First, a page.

One of the most notable aspects of the wide-ranging measure is the establishment of a task force modeled after the 9/11 Commission to investigate both the US response to COVID-19 and the origins of the pandemic, a fraught subject that has included debate about whether the cause could have been a lab leak in China.

There are multiple probes of the US response underway in Congress, but they’re contentiously split along partisan lines. Democrats are focused on investigating the Trump administration for political interference, while Republicans are focused on questions about the pandemic’s origin.

the money The legislation includes changes such as creating an Office of Pandemic Preparedness in the White House, improving public health communication and data collection, and making the director of the Centers for Disease Control and Prevention a Senate-confirmed position with a strategic plan developed every four years .

But it does not directly include major new funding. It would authorize some new funding that could be approved by Congress through the annual appropriations process.

Read more here.


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Feds provide $2B to cover COVID-19 funerals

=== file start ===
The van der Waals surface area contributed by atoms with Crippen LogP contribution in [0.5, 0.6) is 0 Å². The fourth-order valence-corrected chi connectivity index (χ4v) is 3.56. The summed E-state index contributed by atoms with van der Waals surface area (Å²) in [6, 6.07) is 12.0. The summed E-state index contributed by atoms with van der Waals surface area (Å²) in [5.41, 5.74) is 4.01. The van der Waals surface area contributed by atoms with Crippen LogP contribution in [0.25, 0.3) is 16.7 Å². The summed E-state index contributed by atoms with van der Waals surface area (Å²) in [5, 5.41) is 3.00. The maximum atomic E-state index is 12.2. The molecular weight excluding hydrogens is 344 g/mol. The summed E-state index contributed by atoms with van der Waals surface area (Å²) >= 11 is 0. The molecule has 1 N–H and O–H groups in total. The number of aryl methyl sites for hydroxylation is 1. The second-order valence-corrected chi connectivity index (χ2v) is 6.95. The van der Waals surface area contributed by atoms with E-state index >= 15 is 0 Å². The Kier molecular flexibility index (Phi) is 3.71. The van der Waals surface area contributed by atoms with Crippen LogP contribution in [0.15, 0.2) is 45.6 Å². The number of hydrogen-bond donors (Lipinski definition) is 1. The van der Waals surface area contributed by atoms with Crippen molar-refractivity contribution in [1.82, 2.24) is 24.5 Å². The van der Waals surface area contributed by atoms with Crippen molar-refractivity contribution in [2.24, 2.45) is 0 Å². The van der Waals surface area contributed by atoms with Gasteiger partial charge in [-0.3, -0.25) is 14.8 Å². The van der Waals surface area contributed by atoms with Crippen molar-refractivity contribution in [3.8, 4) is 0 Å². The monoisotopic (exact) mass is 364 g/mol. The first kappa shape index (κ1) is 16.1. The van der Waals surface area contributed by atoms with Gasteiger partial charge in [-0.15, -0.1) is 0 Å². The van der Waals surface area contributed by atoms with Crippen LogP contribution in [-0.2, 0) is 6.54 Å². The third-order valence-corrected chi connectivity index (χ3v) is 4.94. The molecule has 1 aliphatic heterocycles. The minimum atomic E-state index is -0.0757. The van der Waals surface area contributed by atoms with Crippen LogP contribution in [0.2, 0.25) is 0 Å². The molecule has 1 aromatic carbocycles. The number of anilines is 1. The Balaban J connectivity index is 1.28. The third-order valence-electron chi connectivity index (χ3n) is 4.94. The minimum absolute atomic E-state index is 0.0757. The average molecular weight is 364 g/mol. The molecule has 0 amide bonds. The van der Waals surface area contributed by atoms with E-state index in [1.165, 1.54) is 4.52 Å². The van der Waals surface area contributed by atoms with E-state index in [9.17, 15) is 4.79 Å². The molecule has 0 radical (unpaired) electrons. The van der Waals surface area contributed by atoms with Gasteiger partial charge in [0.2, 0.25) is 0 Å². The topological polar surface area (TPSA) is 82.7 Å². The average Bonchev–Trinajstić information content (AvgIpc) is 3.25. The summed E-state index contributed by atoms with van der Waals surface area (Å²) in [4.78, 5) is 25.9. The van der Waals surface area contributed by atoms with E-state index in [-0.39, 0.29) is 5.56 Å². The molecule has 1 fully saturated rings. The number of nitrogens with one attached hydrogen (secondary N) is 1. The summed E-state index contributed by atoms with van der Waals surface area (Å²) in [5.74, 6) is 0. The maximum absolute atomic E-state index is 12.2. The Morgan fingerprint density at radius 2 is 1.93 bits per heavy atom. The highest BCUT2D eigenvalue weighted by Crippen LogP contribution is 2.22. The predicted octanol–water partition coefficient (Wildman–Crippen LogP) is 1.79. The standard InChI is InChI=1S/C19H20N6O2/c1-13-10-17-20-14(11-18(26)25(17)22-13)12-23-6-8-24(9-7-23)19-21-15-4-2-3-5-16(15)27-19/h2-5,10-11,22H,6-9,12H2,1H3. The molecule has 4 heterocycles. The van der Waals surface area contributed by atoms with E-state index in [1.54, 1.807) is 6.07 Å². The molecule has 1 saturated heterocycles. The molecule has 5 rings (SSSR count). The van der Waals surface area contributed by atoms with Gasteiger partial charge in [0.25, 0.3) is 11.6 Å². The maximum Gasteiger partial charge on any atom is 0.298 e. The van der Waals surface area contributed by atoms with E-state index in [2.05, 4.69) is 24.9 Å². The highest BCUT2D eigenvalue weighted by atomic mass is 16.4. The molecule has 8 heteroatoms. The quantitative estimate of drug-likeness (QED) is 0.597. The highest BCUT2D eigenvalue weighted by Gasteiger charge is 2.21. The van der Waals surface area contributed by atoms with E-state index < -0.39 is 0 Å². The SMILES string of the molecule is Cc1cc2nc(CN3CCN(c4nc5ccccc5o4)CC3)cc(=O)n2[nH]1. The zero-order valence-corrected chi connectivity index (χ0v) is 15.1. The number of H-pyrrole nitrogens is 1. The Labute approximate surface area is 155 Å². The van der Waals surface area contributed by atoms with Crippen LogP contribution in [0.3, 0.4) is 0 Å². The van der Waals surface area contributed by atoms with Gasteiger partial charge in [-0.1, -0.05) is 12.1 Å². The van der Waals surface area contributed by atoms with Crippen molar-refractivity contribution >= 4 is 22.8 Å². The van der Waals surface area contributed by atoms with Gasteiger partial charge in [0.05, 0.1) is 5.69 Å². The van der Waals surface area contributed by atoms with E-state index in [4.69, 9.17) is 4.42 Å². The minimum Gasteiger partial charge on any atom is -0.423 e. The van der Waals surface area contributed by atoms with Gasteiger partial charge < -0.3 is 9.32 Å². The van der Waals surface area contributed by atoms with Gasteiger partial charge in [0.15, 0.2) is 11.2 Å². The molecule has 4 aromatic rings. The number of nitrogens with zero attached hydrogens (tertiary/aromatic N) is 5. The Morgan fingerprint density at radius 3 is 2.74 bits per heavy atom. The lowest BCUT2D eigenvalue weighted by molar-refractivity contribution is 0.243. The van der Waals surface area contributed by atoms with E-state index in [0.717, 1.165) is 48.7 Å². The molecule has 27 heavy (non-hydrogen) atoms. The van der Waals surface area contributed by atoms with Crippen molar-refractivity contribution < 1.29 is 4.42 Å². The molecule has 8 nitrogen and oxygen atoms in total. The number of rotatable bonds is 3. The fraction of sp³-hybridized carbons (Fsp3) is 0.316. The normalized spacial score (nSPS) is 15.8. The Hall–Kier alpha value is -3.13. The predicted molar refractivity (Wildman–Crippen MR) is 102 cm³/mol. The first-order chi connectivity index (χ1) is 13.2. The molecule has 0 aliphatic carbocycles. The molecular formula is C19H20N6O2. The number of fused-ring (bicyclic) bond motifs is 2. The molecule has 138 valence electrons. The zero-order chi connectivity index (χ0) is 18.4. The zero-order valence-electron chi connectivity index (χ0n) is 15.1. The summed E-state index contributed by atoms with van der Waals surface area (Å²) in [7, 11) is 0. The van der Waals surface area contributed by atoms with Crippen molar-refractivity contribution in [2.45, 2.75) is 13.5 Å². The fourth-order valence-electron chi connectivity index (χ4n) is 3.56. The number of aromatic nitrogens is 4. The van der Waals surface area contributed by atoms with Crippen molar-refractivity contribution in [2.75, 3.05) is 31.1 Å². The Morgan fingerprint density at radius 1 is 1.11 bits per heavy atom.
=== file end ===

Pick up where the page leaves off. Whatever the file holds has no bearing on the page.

The Federal Emergency Management Agency (FEMA) on Tuesday announced that more than $2 billion in funding has been allocated for funeral costs of about 300,000 American families that lost a loved one since the COVID-19 pandemic began.

“FEMA’s COVID-19 Funeral Assistance program has helped provide over 300,000 people with critical financial relief during a time of such unexpected, unimaginable and widespread loss,” FEMA Administrator Deanne Criswell said in a statement.

Under the COVID-19 Funeral Assistance program, up to $9,000 in funeral expenses are covered per person. On average, about $6,500 has been given to families per death, the agency said.

Reach out: To raise awareness of funeral cost assistance, FEMA will be launching an ad campaign in four states with high rates of coronavirus-related deaths: New York, Pennsylvania, Texas and California.

In order for families to be eligible for assistance, they must provide death certificates that show evidence that COVID-19 was the cause of death of a loved one who died after May 16, 2020.

Read more here.


  • Better air in classrooms matters beyond COVID. Here’s why schools aren’t there yet (NPR)
  • As virus data mounts, the J.&J. vaccine holds its own (New York Times)
  • What rising Covid-19 infections in the UK and Europe could mean for the US (CNN)


  • Want vulnerable Californians to have healthier pregnancies? Doulas say the state must pay up (Kaiser Health News)
  • Families are desperate for child care, but providers face a “roller coaster” trying to survive (Texas Tribune)
  • Oklahoma Senate passes bill to change health commissioner requirement (KSWO)


Is a COVID-19 spring break surge inevitable?

That’s it for today, thanks for reading. Check out The Hill’s health care page for the latest news and coverage. See you Wednesday.